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FACTOR DEMAND AND MARGINAL REVENUE PRODUCT: For a firm that hires the services of a factor in a perfectly competitive factor market, the factor demand curve is that portion of the marginal revenue product curve that lies below the average revenue product curve. The relation between marginal revenue product and factor demand for a perfectly competitive firm is comparable to the relation between marginal cost and short-run supply. A perfectly competitive firm maximizes profit by hiring the quantity of a factor that equates factor price and marginal revenue product. As such, the firm moves along it's marginal revenue product curve in response to alternative factor prices.

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AVERAGE VARIABLE COST: Total variable cost per unit of output, found by dividing total variable cost by the quantity of output. Average variable cost, abbreviated AVC, decreases with additional production at relatively small quantities of output, then eventually increases with relatively larger quantities of output. This pattern is illustrated by a U-shaped average variable cost curve. The logic behind this decrease-increase U-shaped pattern can be found with a closer examination of the law of diminishing marginal returns, average product, and the average-marginal rule. You should also check out marginal cost.

     See also | total variable cost | short-run production | average variable cost curve | average product | quantity | technology | resource prices | average total cost | marginal cost | average fixed cost | law of diminishing marginal returns | average-marginal rule | U-shaped cost curves | increasing marginal returns | decreasing marginal returns |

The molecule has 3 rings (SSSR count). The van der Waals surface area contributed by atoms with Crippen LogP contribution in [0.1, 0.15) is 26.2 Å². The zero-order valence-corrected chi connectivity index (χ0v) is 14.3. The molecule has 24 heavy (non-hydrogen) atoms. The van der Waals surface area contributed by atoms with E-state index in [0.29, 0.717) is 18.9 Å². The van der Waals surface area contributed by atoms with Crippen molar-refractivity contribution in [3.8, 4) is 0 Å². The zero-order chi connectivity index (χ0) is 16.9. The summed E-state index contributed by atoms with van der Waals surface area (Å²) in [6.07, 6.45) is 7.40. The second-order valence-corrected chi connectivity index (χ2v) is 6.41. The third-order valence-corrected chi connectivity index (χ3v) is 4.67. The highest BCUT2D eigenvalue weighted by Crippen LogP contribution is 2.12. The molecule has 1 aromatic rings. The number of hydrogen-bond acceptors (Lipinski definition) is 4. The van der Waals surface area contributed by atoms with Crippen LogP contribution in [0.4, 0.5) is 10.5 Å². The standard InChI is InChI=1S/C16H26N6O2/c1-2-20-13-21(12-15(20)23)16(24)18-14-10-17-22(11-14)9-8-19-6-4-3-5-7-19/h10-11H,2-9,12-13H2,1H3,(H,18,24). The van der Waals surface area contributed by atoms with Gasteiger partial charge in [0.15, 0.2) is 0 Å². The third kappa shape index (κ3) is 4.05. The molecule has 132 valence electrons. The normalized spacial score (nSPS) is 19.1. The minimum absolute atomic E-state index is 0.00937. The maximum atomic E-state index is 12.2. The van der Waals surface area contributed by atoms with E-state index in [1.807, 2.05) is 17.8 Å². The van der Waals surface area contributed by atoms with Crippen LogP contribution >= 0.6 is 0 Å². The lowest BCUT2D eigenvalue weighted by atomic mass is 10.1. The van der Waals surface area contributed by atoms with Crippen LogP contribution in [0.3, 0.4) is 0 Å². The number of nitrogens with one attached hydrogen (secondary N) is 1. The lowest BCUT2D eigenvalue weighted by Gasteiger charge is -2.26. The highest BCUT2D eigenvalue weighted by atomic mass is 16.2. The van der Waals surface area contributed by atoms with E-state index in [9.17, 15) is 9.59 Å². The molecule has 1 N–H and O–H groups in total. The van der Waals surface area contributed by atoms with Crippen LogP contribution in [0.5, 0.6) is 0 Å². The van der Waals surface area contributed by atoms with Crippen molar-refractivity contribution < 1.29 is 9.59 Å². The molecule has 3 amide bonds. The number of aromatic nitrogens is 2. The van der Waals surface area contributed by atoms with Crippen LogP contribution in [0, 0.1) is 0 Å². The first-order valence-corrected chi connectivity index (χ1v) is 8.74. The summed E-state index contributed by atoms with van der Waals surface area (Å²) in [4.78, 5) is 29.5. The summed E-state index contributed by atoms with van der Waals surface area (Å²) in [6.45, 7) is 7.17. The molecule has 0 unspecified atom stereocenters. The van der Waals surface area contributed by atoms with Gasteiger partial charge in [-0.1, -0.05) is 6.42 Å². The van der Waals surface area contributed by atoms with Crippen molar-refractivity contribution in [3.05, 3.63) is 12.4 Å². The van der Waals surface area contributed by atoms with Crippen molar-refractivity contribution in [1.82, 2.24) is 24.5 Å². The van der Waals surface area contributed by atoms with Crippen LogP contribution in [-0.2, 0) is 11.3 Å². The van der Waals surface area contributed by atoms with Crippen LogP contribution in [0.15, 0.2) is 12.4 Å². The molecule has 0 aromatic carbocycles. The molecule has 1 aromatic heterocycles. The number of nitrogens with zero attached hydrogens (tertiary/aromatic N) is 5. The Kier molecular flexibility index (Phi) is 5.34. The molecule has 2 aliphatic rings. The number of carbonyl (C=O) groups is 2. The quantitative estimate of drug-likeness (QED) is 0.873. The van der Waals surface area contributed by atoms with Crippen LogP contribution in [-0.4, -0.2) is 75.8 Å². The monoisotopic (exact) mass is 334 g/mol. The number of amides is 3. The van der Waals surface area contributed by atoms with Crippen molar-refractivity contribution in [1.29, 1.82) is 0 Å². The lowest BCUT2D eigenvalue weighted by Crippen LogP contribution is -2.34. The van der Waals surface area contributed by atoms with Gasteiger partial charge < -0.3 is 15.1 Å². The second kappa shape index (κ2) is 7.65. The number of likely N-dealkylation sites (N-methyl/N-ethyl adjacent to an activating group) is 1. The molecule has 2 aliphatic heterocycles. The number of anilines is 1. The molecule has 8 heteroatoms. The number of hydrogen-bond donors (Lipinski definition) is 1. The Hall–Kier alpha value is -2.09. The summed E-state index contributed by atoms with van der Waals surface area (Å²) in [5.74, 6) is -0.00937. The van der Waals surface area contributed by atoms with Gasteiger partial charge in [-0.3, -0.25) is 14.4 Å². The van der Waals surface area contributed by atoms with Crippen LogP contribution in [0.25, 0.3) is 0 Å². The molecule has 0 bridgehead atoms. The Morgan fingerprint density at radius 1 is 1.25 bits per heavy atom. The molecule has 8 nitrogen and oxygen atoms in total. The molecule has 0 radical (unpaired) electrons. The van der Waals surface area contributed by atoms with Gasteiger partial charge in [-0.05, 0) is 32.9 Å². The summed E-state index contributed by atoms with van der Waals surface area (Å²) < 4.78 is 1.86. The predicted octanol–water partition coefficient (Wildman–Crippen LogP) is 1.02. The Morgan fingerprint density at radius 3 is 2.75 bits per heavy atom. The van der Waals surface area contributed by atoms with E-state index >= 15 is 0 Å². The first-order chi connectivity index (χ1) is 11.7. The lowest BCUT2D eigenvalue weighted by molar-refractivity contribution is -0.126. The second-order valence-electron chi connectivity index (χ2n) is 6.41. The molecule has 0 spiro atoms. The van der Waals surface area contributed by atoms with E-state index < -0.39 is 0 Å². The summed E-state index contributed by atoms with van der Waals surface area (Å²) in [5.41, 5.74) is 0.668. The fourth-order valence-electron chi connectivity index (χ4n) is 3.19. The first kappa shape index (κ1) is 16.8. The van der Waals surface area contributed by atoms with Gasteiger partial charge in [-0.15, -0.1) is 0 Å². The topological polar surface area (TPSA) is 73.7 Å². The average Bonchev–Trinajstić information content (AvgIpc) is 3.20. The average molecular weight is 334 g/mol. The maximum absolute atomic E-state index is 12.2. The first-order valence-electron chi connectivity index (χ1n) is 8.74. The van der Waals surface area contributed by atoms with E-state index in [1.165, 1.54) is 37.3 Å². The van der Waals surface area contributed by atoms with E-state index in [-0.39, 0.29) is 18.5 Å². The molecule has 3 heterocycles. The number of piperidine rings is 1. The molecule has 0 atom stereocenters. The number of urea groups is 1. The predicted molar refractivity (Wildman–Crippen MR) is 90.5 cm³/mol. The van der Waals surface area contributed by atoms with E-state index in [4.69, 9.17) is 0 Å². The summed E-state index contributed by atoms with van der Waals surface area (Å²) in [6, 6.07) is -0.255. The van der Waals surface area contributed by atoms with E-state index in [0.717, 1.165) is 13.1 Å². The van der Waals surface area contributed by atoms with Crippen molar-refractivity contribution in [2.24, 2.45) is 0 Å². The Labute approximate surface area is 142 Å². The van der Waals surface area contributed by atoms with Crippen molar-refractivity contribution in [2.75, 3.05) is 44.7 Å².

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AVERAGE VARIABLE COST, AmosWEB GLOSS*arama, http://www.AmosWEB.com, AmosWEB LLC, 2000-2021. [Accessed: April 13, 2021].


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VOTING PROBLEMS

Voting is a key source of government inefficiency because it can fail to provided leaders with a valid indication of society's preferences. Part of the inefficiency rests with utility-maximizing decisions of the voters, who choose rational ignorance (not to be informed) and rational abstention (not to participate), both of which lead to voter apathy and influential special interest groups. Part of the inefficiency rests with the voting process, which results in importance of the median voter, inconsistency of the voting paradox, and logrolling (vote-trading ) among voters.

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